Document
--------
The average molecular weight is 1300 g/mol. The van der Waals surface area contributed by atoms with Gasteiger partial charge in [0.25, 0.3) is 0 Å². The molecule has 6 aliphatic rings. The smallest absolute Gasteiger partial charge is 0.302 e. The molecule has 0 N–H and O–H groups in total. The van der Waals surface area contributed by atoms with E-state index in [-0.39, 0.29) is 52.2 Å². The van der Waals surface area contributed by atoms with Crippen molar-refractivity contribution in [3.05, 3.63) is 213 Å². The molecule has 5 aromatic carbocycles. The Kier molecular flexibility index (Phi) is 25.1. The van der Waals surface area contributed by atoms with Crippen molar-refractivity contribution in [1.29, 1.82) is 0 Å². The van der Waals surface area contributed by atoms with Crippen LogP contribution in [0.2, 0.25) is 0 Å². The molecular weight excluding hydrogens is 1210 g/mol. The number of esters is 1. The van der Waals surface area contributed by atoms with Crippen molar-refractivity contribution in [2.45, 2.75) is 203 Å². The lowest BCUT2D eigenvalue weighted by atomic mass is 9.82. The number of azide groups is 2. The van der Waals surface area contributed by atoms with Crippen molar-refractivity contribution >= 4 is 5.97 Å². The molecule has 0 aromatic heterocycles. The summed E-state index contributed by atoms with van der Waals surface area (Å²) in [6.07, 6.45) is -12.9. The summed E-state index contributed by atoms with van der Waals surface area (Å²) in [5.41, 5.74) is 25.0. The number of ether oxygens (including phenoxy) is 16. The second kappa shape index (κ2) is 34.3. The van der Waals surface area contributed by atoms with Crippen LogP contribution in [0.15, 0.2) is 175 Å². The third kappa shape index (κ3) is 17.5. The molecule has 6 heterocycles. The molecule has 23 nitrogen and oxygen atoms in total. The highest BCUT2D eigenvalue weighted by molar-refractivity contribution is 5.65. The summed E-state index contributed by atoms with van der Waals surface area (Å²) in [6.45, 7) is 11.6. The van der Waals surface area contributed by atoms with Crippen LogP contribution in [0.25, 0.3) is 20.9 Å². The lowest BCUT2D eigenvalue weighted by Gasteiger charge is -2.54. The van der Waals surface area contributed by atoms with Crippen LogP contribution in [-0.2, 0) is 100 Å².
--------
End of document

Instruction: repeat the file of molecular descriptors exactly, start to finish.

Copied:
The average molecular weight is 1300 g/mol. The van der Waals surface area contributed by atoms with Gasteiger partial charge in [0.25, 0.3) is 0 Å². The molecule has 6 aliphatic rings. The smallest absolute Gasteiger partial charge is 0.302 e. The molecule has 0 N–H and O–H groups in total. The van der Waals surface area contributed by atoms with E-state index in [-0.39, 0.29) is 52.2 Å². The van der Waals surface area contributed by atoms with Crippen molar-refractivity contribution in [3.05, 3.63) is 213 Å². The molecule has 5 aromatic carbocycles. The Kier molecular flexibility index (Phi) is 25.1. The van der Waals surface area contributed by atoms with Crippen molar-refractivity contribution in [1.29, 1.82) is 0 Å². The van der Waals surface area contributed by atoms with Crippen LogP contribution in [0.2, 0.25) is 0 Å². The molecular weight excluding hydrogens is 1210 g/mol. The number of esters is 1. The van der Waals surface area contributed by atoms with Crippen molar-refractivity contribution in [2.45, 2.75) is 203 Å². The lowest BCUT2D eigenvalue weighted by atomic mass is 9.82. The number of azide groups is 2. The van der Waals surface area contributed by atoms with Crippen molar-refractivity contribution >= 4 is 5.97 Å². The molecule has 0 aromatic heterocycles. The summed E-state index contributed by atoms with van der Waals surface area (Å²) in [6.07, 6.45) is -12.9. The summed E-state index contributed by atoms with van der Waals surface area (Å²) in [5.41, 5.74) is 25.0. The number of ether oxygens (including phenoxy) is 16. The second kappa shape index (κ2) is 34.3. The van der Waals surface area contributed by atoms with Crippen LogP contribution in [0.15, 0.2) is 175 Å². The third kappa shape index (κ3) is 17.5. The molecule has 6 heterocycles. The molecule has 23 nitrogen and oxygen atoms in total. The highest BCUT2D eigenvalue weighted by molar-refractivity contribution is 5.65. The summed E-state index contributed by atoms with van der Waals surface area (Å²) in [6.45, 7) is 11.6. The van der Waals surface area contributed by atoms with Crippen LogP contribution in [0.25, 0.3) is 20.9 Å². The lowest BCUT2D eigenvalue weighted by Gasteiger charge is -2.54. The van der Waals surface area contributed by atoms with Crippen LogP contribution in [-0.2, 0) is 100 Å².